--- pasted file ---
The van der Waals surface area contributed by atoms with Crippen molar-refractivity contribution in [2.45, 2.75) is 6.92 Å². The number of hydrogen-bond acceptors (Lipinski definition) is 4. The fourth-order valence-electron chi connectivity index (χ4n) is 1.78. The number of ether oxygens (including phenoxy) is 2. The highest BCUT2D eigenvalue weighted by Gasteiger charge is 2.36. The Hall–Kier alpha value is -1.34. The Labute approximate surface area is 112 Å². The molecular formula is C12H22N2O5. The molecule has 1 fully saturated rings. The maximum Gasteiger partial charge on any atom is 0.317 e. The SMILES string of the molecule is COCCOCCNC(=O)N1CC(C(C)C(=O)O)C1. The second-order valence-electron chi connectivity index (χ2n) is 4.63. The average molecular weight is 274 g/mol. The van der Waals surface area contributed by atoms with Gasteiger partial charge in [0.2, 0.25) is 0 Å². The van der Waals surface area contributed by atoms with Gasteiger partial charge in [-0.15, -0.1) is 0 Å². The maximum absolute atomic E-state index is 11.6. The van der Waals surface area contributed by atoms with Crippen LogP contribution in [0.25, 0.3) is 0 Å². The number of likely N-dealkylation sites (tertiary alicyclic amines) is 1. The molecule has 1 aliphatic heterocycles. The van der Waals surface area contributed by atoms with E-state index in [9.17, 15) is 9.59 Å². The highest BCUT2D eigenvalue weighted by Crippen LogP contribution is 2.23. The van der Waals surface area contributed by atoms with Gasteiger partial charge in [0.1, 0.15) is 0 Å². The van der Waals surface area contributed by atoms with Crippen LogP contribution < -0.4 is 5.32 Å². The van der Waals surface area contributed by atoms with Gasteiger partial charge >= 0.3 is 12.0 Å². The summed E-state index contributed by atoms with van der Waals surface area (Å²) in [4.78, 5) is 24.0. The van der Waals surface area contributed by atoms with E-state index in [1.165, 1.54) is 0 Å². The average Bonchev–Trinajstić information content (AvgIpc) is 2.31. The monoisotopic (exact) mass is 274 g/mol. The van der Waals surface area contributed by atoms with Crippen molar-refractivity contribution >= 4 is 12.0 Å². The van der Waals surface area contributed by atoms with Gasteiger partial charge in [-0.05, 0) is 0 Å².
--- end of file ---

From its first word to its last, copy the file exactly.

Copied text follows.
The van der Waals surface area contributed by atoms with Crippen molar-refractivity contribution in [2.45, 2.75) is 6.92 Å². The number of hydrogen-bond acceptors (Lipinski definition) is 4. The fourth-order valence-electron chi connectivity index (χ4n) is 1.78. The number of ether oxygens (including phenoxy) is 2. The highest BCUT2D eigenvalue weighted by Gasteiger charge is 2.36. The Hall–Kier alpha value is -1.34. The Labute approximate surface area is 112 Å². The molecular formula is C12H22N2O5. The molecule has 1 fully saturated rings. The maximum Gasteiger partial charge on any atom is 0.317 e. The SMILES string of the molecule is COCCOCCNC(=O)N1CC(C(C)C(=O)O)C1. The second-order valence-electron chi connectivity index (χ2n) is 4.63. The average molecular weight is 274 g/mol. The van der Waals surface area contributed by atoms with Gasteiger partial charge in [0.2, 0.25) is 0 Å². The van der Waals surface area contributed by atoms with Gasteiger partial charge in [-0.15, -0.1) is 0 Å². The maximum absolute atomic E-state index is 11.6. The van der Waals surface area contributed by atoms with Crippen LogP contribution in [0.25, 0.3) is 0 Å². The number of likely N-dealkylation sites (tertiary alicyclic amines) is 1. The molecule has 1 aliphatic heterocycles. The van der Waals surface area contributed by atoms with E-state index in [9.17, 15) is 9.59 Å². The highest BCUT2D eigenvalue weighted by Crippen LogP contribution is 2.23. The van der Waals surface area contributed by atoms with Gasteiger partial charge in [0.1, 0.15) is 0 Å². The van der Waals surface area contributed by atoms with Crippen LogP contribution < -0.4 is 5.32 Å². The van der Waals surface area contributed by atoms with Gasteiger partial charge >= 0.3 is 12.0 Å². The summed E-state index contributed by atoms with van der Waals surface area (Å²) in [4.78, 5) is 24.0. The van der Waals surface area contributed by atoms with E-state index in [1.165, 1.54) is 0 Å². The average Bonchev–Trinajstić information content (AvgIpc) is 2.31. The monoisotopic (exact) mass is 274 g/mol. The van der Waals surface area contributed by atoms with Crippen molar-refractivity contribution >= 4 is 12.0 Å². The van der Waals surface area contributed by atoms with Gasteiger partial charge in [-0.05, 0) is 0 Å².